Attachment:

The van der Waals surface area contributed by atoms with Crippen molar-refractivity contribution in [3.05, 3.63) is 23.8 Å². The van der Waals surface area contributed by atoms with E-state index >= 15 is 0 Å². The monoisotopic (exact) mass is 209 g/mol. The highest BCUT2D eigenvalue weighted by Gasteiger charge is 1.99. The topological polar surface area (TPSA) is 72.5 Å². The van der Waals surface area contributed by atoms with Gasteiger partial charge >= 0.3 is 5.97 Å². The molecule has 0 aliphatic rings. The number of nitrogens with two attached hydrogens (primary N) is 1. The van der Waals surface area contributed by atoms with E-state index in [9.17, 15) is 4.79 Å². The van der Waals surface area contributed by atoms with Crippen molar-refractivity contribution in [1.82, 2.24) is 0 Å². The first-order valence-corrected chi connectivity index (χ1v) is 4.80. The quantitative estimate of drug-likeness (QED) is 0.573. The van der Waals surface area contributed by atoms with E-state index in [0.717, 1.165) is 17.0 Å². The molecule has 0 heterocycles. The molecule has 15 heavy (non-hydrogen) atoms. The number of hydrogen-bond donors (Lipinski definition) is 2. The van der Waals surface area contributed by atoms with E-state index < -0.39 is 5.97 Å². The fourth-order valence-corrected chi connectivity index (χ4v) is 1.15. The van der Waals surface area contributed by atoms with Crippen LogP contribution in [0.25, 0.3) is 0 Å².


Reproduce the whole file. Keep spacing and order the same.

The van der Waals surface area contributed by atoms with Crippen molar-refractivity contribution in [3.05, 3.63) is 23.8 Å². The van der Waals surface area contributed by atoms with E-state index >= 15 is 0 Å². The monoisotopic (exact) mass is 209 g/mol. The highest BCUT2D eigenvalue weighted by Gasteiger charge is 1.99. The topological polar surface area (TPSA) is 72.5 Å². The van der Waals surface area contributed by atoms with Gasteiger partial charge >= 0.3 is 5.97 Å². The molecule has 0 aliphatic rings. The number of nitrogens with two attached hydrogens (primary N) is 1. The van der Waals surface area contributed by atoms with E-state index in [9.17, 15) is 4.79 Å². The van der Waals surface area contributed by atoms with Crippen molar-refractivity contribution in [1.82, 2.24) is 0 Å². The first-order valence-corrected chi connectivity index (χ1v) is 4.80. The quantitative estimate of drug-likeness (QED) is 0.573. The van der Waals surface area contributed by atoms with E-state index in [0.717, 1.165) is 17.0 Å². The molecule has 0 heterocycles. The molecule has 15 heavy (non-hydrogen) atoms. The number of hydrogen-bond donors (Lipinski definition) is 2. The van der Waals surface area contributed by atoms with E-state index < -0.39 is 5.97 Å². The fourth-order valence-corrected chi connectivity index (χ4v) is 1.15. The van der Waals surface area contributed by atoms with Crippen LogP contribution in [0.25, 0.3) is 0 Å².